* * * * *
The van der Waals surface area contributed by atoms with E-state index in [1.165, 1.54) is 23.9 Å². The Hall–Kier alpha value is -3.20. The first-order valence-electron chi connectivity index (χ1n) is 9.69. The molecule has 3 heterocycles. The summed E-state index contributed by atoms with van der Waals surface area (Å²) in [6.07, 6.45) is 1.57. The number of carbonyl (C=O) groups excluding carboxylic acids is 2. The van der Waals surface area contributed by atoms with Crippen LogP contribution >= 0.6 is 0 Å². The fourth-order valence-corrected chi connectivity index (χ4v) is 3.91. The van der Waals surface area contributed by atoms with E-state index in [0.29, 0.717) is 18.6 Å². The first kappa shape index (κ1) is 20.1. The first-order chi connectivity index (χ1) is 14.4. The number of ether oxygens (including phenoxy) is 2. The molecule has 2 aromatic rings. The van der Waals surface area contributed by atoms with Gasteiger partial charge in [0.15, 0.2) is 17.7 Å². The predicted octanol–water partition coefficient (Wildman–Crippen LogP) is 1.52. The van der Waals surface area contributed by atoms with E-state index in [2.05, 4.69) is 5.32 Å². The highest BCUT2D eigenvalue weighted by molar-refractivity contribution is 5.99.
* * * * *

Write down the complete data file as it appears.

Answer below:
The van der Waals surface area contributed by atoms with E-state index in [1.165, 1.54) is 23.9 Å². The Hall–Kier alpha value is -3.20. The first-order valence-electron chi connectivity index (χ1n) is 9.69. The molecule has 3 heterocycles. The summed E-state index contributed by atoms with van der Waals surface area (Å²) in [6.07, 6.45) is 1.57. The number of carbonyl (C=O) groups excluding carboxylic acids is 2. The van der Waals surface area contributed by atoms with Crippen LogP contribution >= 0.6 is 0 Å². The fourth-order valence-corrected chi connectivity index (χ4v) is 3.91. The van der Waals surface area contributed by atoms with E-state index in [0.29, 0.717) is 18.6 Å². The first kappa shape index (κ1) is 20.1. The first-order chi connectivity index (χ1) is 14.4. The number of ether oxygens (including phenoxy) is 2. The molecule has 2 aromatic rings. The van der Waals surface area contributed by atoms with Gasteiger partial charge in [0.15, 0.2) is 17.7 Å². The predicted octanol–water partition coefficient (Wildman–Crippen LogP) is 1.52. The van der Waals surface area contributed by atoms with E-state index in [2.05, 4.69) is 5.32 Å². The highest BCUT2D eigenvalue weighted by molar-refractivity contribution is 5.99.